Apps, wearables, and gadgets—hospitalists are well aware that technology is having a profound effect on health care.
But you’re probably not aware of everything out there, or just how quickly technology is shaping how doctors care for patients.
Anoop Agrawal, MD, associate professor of medicine at the Baylor College of Medicine in Houston, recognized by Apple as a Distinguished Educator, described what he sees as the most influential and useful health care technologies in a session at SHM Converge. It’s an area that hospitalists need to keep up with, given the pace of advancements, he said.
In 2019, The Topol Review predicted that telemedicine would hit 80% adoption by 2030 or 2035. Because of the COVID-19 pandemic, that has already been reached.1 Use of health care smartphone apps would hit 80% adoption by 2025, the review predicted, but “we’re already there,” Dr. Agrawal said. Sensors and wearables are also ahead of their previously predicted pace.
“It’s really fascinating to look back at this and look at where we are today,” he said. “All of these things have basically moved forward about a decade in terms of implementation and the impact they are going to have in our life.”
In 2021, there were 350,000 health-related apps. Some, Dr. Agrawal cautioned, are unregulated by the U.S. Food and Drug Administration (FDA), so the users are taking on added liability should they choose to use them. The FDA doesn’t regulate apps that act as medical textbooks, games simulating medical scenarios, or surgical training videos, for example. The FDA regulates an app only if it’s considered a medical device.
Quality apps—including some he described in a similar talk in 2017—are no longer available, which Dr. Agrawal said is a shame, and shows the importance of supporting apps that you find helpful.
“Help support these developers and these apps,” he said. “I know we’re a little averse to buying apps, but if it’s a quality app you need to help support it because otherwise it just ends up in the pile of rubble.”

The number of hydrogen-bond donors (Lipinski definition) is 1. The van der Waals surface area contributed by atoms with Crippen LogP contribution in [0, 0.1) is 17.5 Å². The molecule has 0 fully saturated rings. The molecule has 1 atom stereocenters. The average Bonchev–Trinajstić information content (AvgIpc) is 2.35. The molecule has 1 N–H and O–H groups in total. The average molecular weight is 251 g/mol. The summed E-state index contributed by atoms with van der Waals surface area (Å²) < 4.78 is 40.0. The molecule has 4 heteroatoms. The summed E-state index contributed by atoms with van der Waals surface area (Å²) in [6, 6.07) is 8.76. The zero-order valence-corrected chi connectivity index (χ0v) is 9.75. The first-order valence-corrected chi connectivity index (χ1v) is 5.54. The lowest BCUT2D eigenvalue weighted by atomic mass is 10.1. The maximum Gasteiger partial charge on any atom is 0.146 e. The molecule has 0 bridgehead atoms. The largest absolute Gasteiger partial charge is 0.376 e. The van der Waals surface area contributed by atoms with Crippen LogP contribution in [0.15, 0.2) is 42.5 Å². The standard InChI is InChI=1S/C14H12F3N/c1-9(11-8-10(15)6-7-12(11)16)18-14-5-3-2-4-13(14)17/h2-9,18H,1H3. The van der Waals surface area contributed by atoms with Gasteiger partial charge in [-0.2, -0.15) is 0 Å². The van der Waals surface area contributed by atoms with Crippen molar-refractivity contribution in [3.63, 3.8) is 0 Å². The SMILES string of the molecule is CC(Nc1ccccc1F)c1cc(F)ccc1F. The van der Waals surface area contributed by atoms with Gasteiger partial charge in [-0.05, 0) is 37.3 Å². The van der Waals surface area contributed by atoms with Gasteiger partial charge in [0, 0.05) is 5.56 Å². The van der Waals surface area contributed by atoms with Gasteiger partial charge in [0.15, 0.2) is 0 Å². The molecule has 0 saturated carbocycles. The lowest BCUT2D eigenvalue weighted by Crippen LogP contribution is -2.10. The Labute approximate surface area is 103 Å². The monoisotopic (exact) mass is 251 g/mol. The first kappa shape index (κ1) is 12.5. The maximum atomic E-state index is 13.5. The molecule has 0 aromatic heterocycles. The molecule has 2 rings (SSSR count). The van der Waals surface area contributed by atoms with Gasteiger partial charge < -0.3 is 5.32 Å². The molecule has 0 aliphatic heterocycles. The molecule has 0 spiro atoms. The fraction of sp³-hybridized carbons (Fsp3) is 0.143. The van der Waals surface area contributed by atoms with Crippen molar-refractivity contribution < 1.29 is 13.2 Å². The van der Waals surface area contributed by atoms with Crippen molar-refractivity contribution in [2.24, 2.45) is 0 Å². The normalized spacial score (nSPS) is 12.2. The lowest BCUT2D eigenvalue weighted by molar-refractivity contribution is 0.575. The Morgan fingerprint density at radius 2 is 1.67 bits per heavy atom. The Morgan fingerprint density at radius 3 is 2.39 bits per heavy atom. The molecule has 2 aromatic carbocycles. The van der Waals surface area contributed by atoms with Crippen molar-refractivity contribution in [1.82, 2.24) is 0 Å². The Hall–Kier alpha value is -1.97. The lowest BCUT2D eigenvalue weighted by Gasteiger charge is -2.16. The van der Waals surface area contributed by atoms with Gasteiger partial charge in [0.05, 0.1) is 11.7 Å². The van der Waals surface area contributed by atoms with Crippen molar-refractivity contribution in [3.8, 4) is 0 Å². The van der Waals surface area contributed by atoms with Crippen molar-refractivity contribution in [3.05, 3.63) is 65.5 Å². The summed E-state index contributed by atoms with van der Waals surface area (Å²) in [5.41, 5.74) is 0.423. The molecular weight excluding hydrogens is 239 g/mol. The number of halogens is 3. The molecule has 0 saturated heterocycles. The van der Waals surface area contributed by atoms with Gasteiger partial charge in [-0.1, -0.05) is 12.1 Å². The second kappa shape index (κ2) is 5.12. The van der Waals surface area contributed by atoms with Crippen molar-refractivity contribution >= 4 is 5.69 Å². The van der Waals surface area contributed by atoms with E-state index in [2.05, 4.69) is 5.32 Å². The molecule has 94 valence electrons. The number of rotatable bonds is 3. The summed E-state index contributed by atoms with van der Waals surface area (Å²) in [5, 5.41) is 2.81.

He recommended an array of apps and gadgets for hospitalists.
American College of Cardiology (ACC) Guideline Clinical App This app covers the ACC’s entire body of work, and Dr. Agrawal said the developers have done a nice job of organizing the topics. He said the app does not have the best interface but is navigable once you get used to it.
ARUP Consult This app, designed to help clinicians choose the right diagnostic test, is from a lab at the University of Utah. It’s a web-based app, but like other web pages, it can be added to your home screen so that it appears with the other apps. “I think this is one of the best resources that are out there—I think it’s actually on par with UpToDate,” he said. “They have phenomenal algorithms. … It’s very clear, concise, it doesn’t overwhelm you with information.”
Rads Consult This app has incorporated all the content from the American College of Radiology’s recommendations for every scenario. Users get a two-week trial, and then it costs $14.99. “Rads Consult is like having a radiologist on speed dial,” Dr. Agrawal said.
Seattle Heart Failure Model This web app calculates survival at baseline and after interventions that are inputted by the user, driving home the implications for treatments. “I love showing this to students and residents,” he said. “It really helps them understand the impact the particular intervention that they’re going to now start will have on the morbidity and mortality line.”
Coverage Search This “quick, easy tool” searches all commercial, Medicaid, Medicare, and health care exchange formularies to inform physicians and the public about coverage of medications.